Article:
The second question we should address is why successful criminals seek political office at the risk of facing public scrutiny? The answer lies in the political control of police, and influence over crime investigation. Normatively crime investigation is supposed to be impartial, and police are expected to act independently without fear or favour. But in reality, transfers and postings are entirely controlled by elected politicians. Often, police officials who act impartially and independently are shunted out; very soon the police get the message, and generally comply with the wishes of their political masters. Some end up being even more loyal than the king, and anticipate the wishes of politicians without even being asked. On top of it, the governments have formal powers of dropping charges and prosecution, and such powers are exercised to protect their favoured criminals and to harass opponents. Given this situation, it makes abundant sense for a criminal to become a politician: he will then escape the clutches of law; he even controls the crime investigation process to his advantage, and often punishes his rivals.
The third question is, why do major parties nominate criminals as their candidates for election? The answer lies in our electoral system and political culture. In our elections, candidates who can spend vast sums to distribute money and gifts to voters have a great advantage. In a society where people are often mobilised for votes on caste and community lines, the caste identity of the candidate is very important. Look at the political drama unfolding in the Karnataka Assembly elections right now; and you will see the power of money and caste in our politics. On top of these, candidates with a loyal team of political workers or henchmen have great advantage in elections. An established criminal brings all these three advantages in elections: he made tons of money settling disputes and earned people’s ‘respect’ and recognition; almost always crime lords who become ‘netas’ have deliberately identified themselves with a caste or community; and by definition crime lords have loyal henchmen and musclemen organising political activities for their bosses. Given the vagaries of the first-past-the-post system, parties and top leaders are desperate to court ‘strong’ and ‘winnable’ candidates, at the cost of honourable and desirable leaders in the public domain.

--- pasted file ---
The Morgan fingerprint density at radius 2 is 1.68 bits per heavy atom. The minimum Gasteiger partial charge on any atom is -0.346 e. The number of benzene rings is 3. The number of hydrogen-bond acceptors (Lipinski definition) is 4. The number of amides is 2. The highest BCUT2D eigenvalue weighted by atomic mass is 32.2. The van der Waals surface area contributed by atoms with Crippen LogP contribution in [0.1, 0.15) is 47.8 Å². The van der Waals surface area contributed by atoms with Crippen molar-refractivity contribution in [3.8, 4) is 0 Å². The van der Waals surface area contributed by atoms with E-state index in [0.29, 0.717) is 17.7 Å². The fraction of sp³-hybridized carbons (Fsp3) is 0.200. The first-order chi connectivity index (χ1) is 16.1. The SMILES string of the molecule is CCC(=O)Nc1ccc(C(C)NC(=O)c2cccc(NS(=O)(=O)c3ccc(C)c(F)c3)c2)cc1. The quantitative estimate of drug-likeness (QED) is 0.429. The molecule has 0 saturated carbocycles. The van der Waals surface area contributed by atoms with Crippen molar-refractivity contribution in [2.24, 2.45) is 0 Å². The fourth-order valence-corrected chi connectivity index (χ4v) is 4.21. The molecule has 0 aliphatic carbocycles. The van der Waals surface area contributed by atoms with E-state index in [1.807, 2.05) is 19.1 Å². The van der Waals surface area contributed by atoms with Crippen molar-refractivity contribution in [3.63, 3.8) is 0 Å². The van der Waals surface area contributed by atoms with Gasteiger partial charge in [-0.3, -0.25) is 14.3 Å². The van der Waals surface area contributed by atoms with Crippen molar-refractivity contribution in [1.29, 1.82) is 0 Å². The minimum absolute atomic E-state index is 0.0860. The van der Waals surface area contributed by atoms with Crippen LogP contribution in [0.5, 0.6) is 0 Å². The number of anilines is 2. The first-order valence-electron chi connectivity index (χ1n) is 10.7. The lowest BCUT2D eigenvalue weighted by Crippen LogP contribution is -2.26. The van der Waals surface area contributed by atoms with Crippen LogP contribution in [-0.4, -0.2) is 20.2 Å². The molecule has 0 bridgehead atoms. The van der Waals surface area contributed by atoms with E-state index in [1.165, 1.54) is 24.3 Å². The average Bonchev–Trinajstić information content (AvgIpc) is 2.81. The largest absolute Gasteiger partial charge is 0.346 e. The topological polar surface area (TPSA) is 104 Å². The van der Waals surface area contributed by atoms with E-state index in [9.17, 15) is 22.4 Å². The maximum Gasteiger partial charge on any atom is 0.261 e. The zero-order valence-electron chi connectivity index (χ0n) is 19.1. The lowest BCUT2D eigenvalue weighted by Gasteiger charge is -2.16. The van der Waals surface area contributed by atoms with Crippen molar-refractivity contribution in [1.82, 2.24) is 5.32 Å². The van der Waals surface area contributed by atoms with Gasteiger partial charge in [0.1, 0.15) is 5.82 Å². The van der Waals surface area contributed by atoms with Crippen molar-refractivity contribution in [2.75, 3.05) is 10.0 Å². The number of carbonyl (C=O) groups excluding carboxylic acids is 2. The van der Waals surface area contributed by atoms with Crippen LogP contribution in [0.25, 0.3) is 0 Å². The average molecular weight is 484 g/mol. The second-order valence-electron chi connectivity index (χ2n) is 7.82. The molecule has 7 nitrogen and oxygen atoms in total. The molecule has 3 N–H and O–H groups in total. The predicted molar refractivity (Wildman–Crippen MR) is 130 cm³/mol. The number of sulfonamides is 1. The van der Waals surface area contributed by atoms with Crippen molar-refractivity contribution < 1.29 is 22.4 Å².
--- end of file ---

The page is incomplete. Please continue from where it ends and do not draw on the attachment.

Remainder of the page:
Criminalisation is not a cause of decline in our democracy; it is a consequence of our failings. We should punish the criminals and weed them out from electoral politics. But the real answers lie in making our justice system work for the ordinary people, reforming crime investigation and prosecution, and reforming our electoral system to make honest, competent, public-spirited citizens electable. Anything else is mere shadow-boxing.
The author is founder of the Lok Satta movement and Foundation for Democratic Reforms. Email: firstname.lastname@example.org / Twitter @jp_loksatta